No one will care about your money more than yourself.
Therefore, for my family, the role of capital allocator falls squarely on my shoulders.
Capital allocation is a skill that you can acquire over time, through experience and learning from mistakes.
Some may argue that it’s a skill that can be picked up from books and articles.
But I beg to differ.
Portfolio construction is a dynamic process that needs to be reviewed and tweaked constantly.
Books may provide a useful framework, but the subsequent adjustments and tweaking need to be based on both the economic climate and how the companies themselves perform.
A personal endeavour
Admittedly, the topic of portfolio construction is a tricky one.
Ask anyone out there about how they think a portfolio should be built, and chances are you will get a myriad of responses.
There are, to be frank, no right or wrong answers.
Investing is, after all, an intensely personal endeavour.
Each person has their own goals and objectives.
For instance, some investors may want to grow their retirement nest egg through capital growth.
Another group of investors may seek a regular flow of dividend income to sustain them through their golden years.
Yet another group could be building up an education fund to send their young kids to university in a decade’s time.
In essence, your personal goals will influence how you construct your portfolio, whether it be tilted towards growth, income or a combination of both.
It will also govern how much risk you are willing to take.
Building your own stock portfolio
It’s perfectly normal to make mistakes when investing your money.
In fact, I have made my fair share of investing errors.
Instead of treating these mistakes as a setback, you should distil valuable lessons from them to strengthen your investment process.
I make it a point to document all my buy and sell decisions on every stock. When something goes wrong, this practice makes it easier to conduct a post-mortem to find out what went wrong.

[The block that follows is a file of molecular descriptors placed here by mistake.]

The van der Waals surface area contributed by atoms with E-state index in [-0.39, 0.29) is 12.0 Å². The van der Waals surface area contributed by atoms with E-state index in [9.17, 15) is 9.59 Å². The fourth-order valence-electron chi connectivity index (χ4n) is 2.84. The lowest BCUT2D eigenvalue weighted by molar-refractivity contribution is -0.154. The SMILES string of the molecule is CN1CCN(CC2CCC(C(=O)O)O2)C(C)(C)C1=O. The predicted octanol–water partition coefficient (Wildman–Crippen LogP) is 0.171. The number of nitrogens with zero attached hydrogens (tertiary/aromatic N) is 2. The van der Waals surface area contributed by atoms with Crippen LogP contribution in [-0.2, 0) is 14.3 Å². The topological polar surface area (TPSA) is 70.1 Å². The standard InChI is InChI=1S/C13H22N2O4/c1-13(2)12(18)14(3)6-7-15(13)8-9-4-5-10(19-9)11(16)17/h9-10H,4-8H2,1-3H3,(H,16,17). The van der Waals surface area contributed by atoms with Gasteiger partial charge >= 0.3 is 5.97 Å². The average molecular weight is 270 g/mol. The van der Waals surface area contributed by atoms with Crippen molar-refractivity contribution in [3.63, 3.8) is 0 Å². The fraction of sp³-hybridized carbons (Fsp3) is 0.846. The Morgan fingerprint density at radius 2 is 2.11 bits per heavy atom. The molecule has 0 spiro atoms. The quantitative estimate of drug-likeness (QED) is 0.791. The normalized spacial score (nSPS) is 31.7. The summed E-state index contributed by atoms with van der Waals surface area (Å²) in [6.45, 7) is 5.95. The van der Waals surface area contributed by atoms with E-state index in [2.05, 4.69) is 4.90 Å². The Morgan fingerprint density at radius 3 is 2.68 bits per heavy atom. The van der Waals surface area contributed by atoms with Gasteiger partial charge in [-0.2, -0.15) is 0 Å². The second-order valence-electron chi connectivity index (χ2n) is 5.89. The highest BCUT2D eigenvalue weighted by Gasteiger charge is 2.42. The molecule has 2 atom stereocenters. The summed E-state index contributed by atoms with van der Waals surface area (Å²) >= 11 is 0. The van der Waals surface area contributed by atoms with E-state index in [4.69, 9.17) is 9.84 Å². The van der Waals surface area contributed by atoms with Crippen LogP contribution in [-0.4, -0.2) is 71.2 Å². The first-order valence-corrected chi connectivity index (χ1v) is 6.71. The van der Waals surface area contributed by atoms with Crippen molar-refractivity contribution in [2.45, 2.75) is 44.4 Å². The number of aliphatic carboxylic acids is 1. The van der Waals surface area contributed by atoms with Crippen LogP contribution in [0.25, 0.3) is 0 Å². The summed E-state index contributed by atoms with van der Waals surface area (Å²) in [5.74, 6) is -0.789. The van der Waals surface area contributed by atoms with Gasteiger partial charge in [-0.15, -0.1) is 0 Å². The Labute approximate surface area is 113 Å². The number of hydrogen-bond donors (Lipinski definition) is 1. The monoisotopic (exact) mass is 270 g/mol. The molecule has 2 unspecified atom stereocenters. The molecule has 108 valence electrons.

If you follow what I do, you can slowly but surely refine your investment process accordingly.
This refinement involves reducing the weightage for stocks that are more speculative and increasing your capital allocation in companies with stable, rock-solid financials.
Several other notable aspects of portfolio construction should also be taken into account, such as position sizing, industry diversification and geographic diversification.
How much should you buy?
Choosing a good company is just the start.
It’s equally important to know how much to allocate to each position.
In other words, it’s not just what you buy, but how much of it that counts.
Peter Lynch, a well-known ex-fund manager of Fidelity Investments, once said that getting six out of 10 investments right is a good achievement.
But let’s drill down into the matter a little further.
Assuming you can get six out of 10 investment picks right, how much money can you make?
What will your returns be?
An investor should always ask himself how much he can make when he is right, versus how much he may lose when he is wrong.
Investing deals with a range of probabilities and a future that is uncertain.
No matter how good your analysis may be, luck still plays a major role in determining investment outcomes.
It is, therefore, important to ensure that you allocate less of your money to riskier, speculative positions, even when they promise significant upside.
The converse is also true.